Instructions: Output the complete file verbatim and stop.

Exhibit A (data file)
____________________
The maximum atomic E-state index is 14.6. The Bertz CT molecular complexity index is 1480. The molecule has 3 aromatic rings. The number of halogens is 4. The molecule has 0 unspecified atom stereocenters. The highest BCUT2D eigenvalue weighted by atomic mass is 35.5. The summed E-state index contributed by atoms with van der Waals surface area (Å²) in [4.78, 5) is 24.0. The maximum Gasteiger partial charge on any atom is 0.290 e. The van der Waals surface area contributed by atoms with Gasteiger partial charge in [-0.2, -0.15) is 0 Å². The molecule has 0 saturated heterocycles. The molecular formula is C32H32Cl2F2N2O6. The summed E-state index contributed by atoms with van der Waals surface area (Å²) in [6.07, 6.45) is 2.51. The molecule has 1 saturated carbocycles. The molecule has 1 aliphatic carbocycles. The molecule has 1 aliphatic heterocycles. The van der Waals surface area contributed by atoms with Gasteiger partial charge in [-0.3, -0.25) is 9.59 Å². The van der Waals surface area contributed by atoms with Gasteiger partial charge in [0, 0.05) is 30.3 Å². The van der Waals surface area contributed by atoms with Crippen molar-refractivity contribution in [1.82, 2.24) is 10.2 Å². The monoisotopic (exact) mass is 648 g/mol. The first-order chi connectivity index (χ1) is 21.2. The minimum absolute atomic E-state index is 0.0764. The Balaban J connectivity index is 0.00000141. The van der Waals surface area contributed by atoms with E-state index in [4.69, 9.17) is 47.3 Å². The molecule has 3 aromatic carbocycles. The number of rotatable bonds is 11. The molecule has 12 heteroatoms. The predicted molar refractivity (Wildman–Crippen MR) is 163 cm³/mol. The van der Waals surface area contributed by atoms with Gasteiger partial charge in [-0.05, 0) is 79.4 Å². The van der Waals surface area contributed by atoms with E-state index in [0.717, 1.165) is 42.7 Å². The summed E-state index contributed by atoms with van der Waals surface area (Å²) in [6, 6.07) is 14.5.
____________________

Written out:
The maximum atomic E-state index is 14.6. The Bertz CT molecular complexity index is 1480. The molecule has 3 aromatic rings. The number of halogens is 4. The molecule has 0 unspecified atom stereocenters. The highest BCUT2D eigenvalue weighted by atomic mass is 35.5. The summed E-state index contributed by atoms with van der Waals surface area (Å²) in [4.78, 5) is 24.0. The maximum Gasteiger partial charge on any atom is 0.290 e. The van der Waals surface area contributed by atoms with Gasteiger partial charge in [-0.2, -0.15) is 0 Å². The molecule has 0 saturated heterocycles. The molecular formula is C32H32Cl2F2N2O6. The summed E-state index contributed by atoms with van der Waals surface area (Å²) in [6.07, 6.45) is 2.51. The molecule has 1 saturated carbocycles. The molecule has 1 aliphatic carbocycles. The molecule has 1 aliphatic heterocycles. The van der Waals surface area contributed by atoms with Gasteiger partial charge in [-0.3, -0.25) is 9.59 Å². The van der Waals surface area contributed by atoms with Gasteiger partial charge in [0, 0.05) is 30.3 Å². The van der Waals surface area contributed by atoms with Crippen molar-refractivity contribution in [1.82, 2.24) is 10.2 Å². The monoisotopic (exact) mass is 648 g/mol. The first-order chi connectivity index (χ1) is 21.2. The minimum absolute atomic E-state index is 0.0764. The Balaban J connectivity index is 0.00000141. The van der Waals surface area contributed by atoms with E-state index in [4.69, 9.17) is 47.3 Å². The molecule has 3 aromatic carbocycles. The number of rotatable bonds is 11. The molecule has 12 heteroatoms. The predicted molar refractivity (Wildman–Crippen MR) is 163 cm³/mol. The van der Waals surface area contributed by atoms with Gasteiger partial charge in [-0.05, 0) is 79.4 Å². The van der Waals surface area contributed by atoms with E-state index in [0.717, 1.165) is 42.7 Å². The summed E-state index contributed by atoms with van der Waals surface area (Å²) in [6, 6.07) is 14.5.